The development and preliminary psychometric properties of the Values Wheel (Pages 39-46)

Volume 12, April 2019, Pages 39-46

M. O’Connor, A. Tennyson, M. Timmons, L. McHugh


In Acceptance and Commitment Therapy (ACT), personal values function as motivational guideposts for behavior change and adaptive functioning. The continued empirical progress of this process-based therapy necessitates the development and evaluation of measures of values-directed behavior. This study reports on the preliminary psychometric properties of the Values Wheel: a new psychometric instrument designed and manufactured to provide an idiographic and weighted index of clients’ values-directed behavior.

One hundred fifty adults attended an assessment session on an individual basis to complete a values card sort task, Values Wheel and questionnaire measures of positive mental health, psychological distress and ACT processes. To investigate temporal stability, 39 participants completed two subsequent assessment sessions – each separated by a two-week interval.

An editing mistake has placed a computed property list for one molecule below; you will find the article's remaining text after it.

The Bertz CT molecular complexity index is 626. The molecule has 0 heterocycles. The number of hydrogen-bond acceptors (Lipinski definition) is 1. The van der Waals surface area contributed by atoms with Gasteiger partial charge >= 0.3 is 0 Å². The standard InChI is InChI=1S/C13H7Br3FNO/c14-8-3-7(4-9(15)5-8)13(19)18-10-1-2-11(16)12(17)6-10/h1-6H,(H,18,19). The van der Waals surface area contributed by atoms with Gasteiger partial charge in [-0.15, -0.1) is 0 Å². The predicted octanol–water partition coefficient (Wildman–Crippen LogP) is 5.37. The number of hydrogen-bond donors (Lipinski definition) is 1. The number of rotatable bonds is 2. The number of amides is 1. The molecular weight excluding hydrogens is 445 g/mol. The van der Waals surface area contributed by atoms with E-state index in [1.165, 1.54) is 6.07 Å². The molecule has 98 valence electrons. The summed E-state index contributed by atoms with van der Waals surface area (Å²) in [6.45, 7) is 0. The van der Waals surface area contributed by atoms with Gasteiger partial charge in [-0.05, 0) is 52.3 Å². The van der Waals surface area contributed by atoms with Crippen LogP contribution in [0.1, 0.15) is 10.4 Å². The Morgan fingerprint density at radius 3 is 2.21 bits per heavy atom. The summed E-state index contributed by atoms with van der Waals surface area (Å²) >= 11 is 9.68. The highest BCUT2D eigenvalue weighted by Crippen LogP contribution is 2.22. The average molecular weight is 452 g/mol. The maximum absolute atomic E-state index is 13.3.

The Values Wheel demonstrated evidence of temporal stability with large correlations between the scores obtained on the three occasions. Correlations with indices of valued living provided preliminary support for the measure’s construct validity, whereas criterion-related validity was partially supported by correlations with positive mental health and stress.

These findings provide preliminary support for the psychometric properties of the Values Wheel. Notwithstanding this study’s limitations, the Values Wheel may hold potential as a measure of values-directed behavior with a broad scope of application in diverse contexts and languages.

This article is restricted to ACBS members. Please join or login with your ACBS account.